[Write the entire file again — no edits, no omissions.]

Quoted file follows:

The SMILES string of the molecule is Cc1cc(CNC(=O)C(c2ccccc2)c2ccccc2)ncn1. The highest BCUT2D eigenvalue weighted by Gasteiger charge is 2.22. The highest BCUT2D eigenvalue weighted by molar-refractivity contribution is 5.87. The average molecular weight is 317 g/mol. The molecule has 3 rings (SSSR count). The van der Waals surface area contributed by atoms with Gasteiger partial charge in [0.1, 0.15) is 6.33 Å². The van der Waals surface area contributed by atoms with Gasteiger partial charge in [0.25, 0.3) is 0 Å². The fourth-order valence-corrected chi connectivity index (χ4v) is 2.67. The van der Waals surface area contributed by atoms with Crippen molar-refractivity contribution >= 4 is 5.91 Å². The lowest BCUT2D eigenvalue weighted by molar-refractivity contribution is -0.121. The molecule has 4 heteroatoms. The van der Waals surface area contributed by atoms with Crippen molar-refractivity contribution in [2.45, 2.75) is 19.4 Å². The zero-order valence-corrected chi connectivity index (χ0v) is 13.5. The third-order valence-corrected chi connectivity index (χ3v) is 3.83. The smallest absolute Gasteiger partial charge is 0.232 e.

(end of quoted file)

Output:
The SMILES string of the molecule is Cc1cc(CNC(=O)C(c2ccccc2)c2ccccc2)ncn1. The highest BCUT2D eigenvalue weighted by Gasteiger charge is 2.22. The highest BCUT2D eigenvalue weighted by molar-refractivity contribution is 5.87. The average molecular weight is 317 g/mol. The molecule has 3 rings (SSSR count). The van der Waals surface area contributed by atoms with Gasteiger partial charge in [0.1, 0.15) is 6.33 Å². The van der Waals surface area contributed by atoms with Gasteiger partial charge in [0.25, 0.3) is 0 Å². The fourth-order valence-corrected chi connectivity index (χ4v) is 2.67. The van der Waals surface area contributed by atoms with Crippen molar-refractivity contribution >= 4 is 5.91 Å². The lowest BCUT2D eigenvalue weighted by molar-refractivity contribution is -0.121. The molecule has 4 heteroatoms. The van der Waals surface area contributed by atoms with Crippen molar-refractivity contribution in [2.45, 2.75) is 19.4 Å². The zero-order valence-corrected chi connectivity index (χ0v) is 13.5. The third-order valence-corrected chi connectivity index (χ3v) is 3.83. The smallest absolute Gasteiger partial charge is 0.232 e.